Category: Shenandoah

Virtual Salon #4 with Elizabeth Hazen

We’ve been called so many things that we are not, we startle at the sound of our own names. -Elizabeth Hazen, from “Devices” I’ll be teaching a virtual Whitman and Dickinson course in our May term, and because it may be pass/ fail only,…

Virtual launches and figuring out how to help

When my students asked me last week–during our final in-person classes, as it turns out–how I thought the virus would develop or whether W&L would switch to online instruction soon, I offered guesses with the caveat, “But I’m not an authority on this. My…

Not resolutions but invocations

Last year, I substituted a mantra for a resolution: “breathe.” It helped a little. This New Year’s Eve I wrote up more resolutions, got upset about them, and then decided: to hell with self-improvement. I need fewer bullet points on my endlessly guilty, mildly…

Screening Shenandoah submissions

It’s the last week of classes! I’m participating in what will be a brilliant reading at 4:30 today (in Hillel on W&L’s campus), from the beautiful Literary Field Guide to Southern Appalachia! And can I say it again?–this intense term is nearly DONE! In…

Uncanny paneling

When you write a poem that resembles a spell, prayer, charm, curse, or blessing, are you trying to make something happen, and if so, what or how? That’s what we talked about on the Uncanny Activisms panel I organized for the C.D. Wright Women…

Copy-editing and fact-checking poems

As the New York Times reports, we’re seeing industry-wide hand-wringing right now about how rarely books are fact-checked, following scandals involving Naomi Wolff and others. I’m proud that Shenandoah editor Beth Staples makes fact-checking a priority: the interns comb through every piece we publish,…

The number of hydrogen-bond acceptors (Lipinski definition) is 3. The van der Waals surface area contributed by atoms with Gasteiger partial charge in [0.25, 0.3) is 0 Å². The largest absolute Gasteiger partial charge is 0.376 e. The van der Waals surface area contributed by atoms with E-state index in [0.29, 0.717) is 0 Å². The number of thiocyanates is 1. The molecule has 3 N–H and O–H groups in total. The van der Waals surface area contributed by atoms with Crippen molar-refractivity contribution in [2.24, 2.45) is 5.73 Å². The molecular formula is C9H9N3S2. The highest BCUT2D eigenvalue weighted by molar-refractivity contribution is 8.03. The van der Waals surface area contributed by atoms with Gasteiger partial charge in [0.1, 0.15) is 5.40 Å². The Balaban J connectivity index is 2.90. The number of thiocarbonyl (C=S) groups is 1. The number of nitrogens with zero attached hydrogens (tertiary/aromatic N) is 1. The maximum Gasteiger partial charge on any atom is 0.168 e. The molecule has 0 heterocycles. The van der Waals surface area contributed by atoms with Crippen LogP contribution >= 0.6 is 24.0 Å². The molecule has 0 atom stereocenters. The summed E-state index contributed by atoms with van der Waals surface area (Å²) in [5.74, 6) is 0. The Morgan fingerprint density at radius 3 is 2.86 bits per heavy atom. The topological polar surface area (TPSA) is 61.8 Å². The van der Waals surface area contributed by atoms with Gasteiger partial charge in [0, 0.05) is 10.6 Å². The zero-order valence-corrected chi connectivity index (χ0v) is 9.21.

A slightly terrifying amount of reading

“Admit that Mexico is your double, that she exists in the shadow of this country, that we are irrevocably tied to her. Gringo, accept the doppelganger in your psyche. By taking back your collective shadow the intracultural split will heal.” (page 108) “This land…

A view from the masthead

I read Beth Staples’ Editor’s Note to the new issue of Shenandoah aloud, in the car, from my phone. Chris and I were on our way to a poetry reading by Sara Robinson, Patsy Asuncion, and others at Ragged Branch Distillery–a gorgeous setting–while sun…

A smoke of fox escapes

Originally appearing in December, 2016 in Queen of Cups, my poem “House Call” is a crossroads between the novel and the poetry collection I’ll be publishing in 2020. It’s based on a dream–now I realize, one of a series of dreams–of numinous other-than-human figures…

A mouth of purple crocus

One of the first sonnets I wrote, as an undergraduate, contained the lines: “A mouth of purple crocus opens through/ the snow, wild to speak the store beneath. / It carries coin.” I don’t remember the rest, although the poem is probably in a…

Madeline Ruth Walker

The work wants to be made

Colleen Anderson

Writing from both sides of the brain

Mary Carroll-Hackett: Poetry and Prose

"This work is unlike any other, in its range of rich, conjuring imagery and its dexterity, its smart voice. Carroll-Hackett doesn’t spare us—but doesn’t save us—she draws a blueprint of power and class with her unflinching pivot: matter-of-fact and tender." —Jan Beatty

NZ Poetry Shelf

a poetry page with reviews, interviews and other things

Hoarded Ordinaries

Mundane musings from a collector of the quotidian

Selena Chambers

I imbibe words and consume past minds. As a result, I often awake next to strange sentences and forgotten meanings.

Frank Hudson

The Parlando Project - Where Music and Words Meet

Erica Goss

Poet, Writer, Instructor

Spalding University School of Creative & Professional Writing

Low-Residency Graduate Programs – MFA, MA, Certificate

O Write: Marilynonaroll's Blog

Thoughts on writing and reading

The Great Fogginzo's Cobweb

poetry. observations. words. stuff.

Julie Mellor - poet

breathing through our bones

UnIambic

(The poetry blog of Grant Clauser)

Hosking's Blog

Into one's life a little poetry must fall

risa's pieces

Scribblings in awe of poetry, transitions, mutations and death

sisyphus

Rising towards the light...

Robert Charboneau.

Writer and Artist

Lightning Droplets

Little flecks of inspiration and creativity